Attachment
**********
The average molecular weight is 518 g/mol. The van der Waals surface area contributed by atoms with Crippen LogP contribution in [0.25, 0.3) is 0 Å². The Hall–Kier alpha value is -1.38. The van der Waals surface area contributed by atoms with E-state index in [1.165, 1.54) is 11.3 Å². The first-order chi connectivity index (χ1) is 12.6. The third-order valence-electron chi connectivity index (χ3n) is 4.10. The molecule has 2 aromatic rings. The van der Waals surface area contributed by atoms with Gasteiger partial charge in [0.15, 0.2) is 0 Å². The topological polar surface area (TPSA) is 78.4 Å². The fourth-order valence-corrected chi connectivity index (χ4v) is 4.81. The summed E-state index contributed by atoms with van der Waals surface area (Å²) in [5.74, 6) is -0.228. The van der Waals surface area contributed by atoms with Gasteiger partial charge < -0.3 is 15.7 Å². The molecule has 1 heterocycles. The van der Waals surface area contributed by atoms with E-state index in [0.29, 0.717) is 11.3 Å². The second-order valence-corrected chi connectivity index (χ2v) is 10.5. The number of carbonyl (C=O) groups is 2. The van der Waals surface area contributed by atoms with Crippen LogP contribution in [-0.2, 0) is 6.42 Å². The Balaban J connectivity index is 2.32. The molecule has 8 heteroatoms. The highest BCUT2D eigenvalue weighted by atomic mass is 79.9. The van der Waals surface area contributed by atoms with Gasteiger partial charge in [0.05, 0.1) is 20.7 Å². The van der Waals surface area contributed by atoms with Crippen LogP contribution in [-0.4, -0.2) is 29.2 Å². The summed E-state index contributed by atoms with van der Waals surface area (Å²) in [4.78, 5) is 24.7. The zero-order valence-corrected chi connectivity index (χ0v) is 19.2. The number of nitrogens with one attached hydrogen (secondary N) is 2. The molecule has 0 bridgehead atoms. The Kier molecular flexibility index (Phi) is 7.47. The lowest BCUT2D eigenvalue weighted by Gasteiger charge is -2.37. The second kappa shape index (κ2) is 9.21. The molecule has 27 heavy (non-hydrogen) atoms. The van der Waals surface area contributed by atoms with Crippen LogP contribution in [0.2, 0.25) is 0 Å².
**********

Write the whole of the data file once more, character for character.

The average molecular weight is 518 g/mol. The van der Waals surface area contributed by atoms with Crippen LogP contribution in [0.25, 0.3) is 0 Å². The Hall–Kier alpha value is -1.38. The van der Waals surface area contributed by atoms with E-state index in [1.165, 1.54) is 11.3 Å². The first-order chi connectivity index (χ1) is 12.6. The third-order valence-electron chi connectivity index (χ3n) is 4.10. The molecule has 2 aromatic rings. The van der Waals surface area contributed by atoms with Gasteiger partial charge in [0.15, 0.2) is 0 Å². The topological polar surface area (TPSA) is 78.4 Å². The fourth-order valence-corrected chi connectivity index (χ4v) is 4.81. The summed E-state index contributed by atoms with van der Waals surface area (Å²) in [5.74, 6) is -0.228. The van der Waals surface area contributed by atoms with Gasteiger partial charge < -0.3 is 15.7 Å². The molecule has 1 heterocycles. The van der Waals surface area contributed by atoms with E-state index in [0.29, 0.717) is 11.3 Å². The second-order valence-corrected chi connectivity index (χ2v) is 10.5. The number of carbonyl (C=O) groups is 2. The van der Waals surface area contributed by atoms with Crippen LogP contribution in [-0.2, 0) is 6.42 Å². The Balaban J connectivity index is 2.32. The molecule has 8 heteroatoms. The highest BCUT2D eigenvalue weighted by atomic mass is 79.9. The van der Waals surface area contributed by atoms with Gasteiger partial charge in [0.05, 0.1) is 20.7 Å². The van der Waals surface area contributed by atoms with Crippen LogP contribution in [-0.4, -0.2) is 29.2 Å². The summed E-state index contributed by atoms with van der Waals surface area (Å²) in [4.78, 5) is 24.7. The zero-order valence-corrected chi connectivity index (χ0v) is 19.2. The number of nitrogens with one attached hydrogen (secondary N) is 2. The molecule has 0 bridgehead atoms. The Kier molecular flexibility index (Phi) is 7.47. The lowest BCUT2D eigenvalue weighted by Gasteiger charge is -2.37. The second kappa shape index (κ2) is 9.21. The molecule has 27 heavy (non-hydrogen) atoms. The van der Waals surface area contributed by atoms with Crippen LogP contribution in [0.2, 0.25) is 0 Å².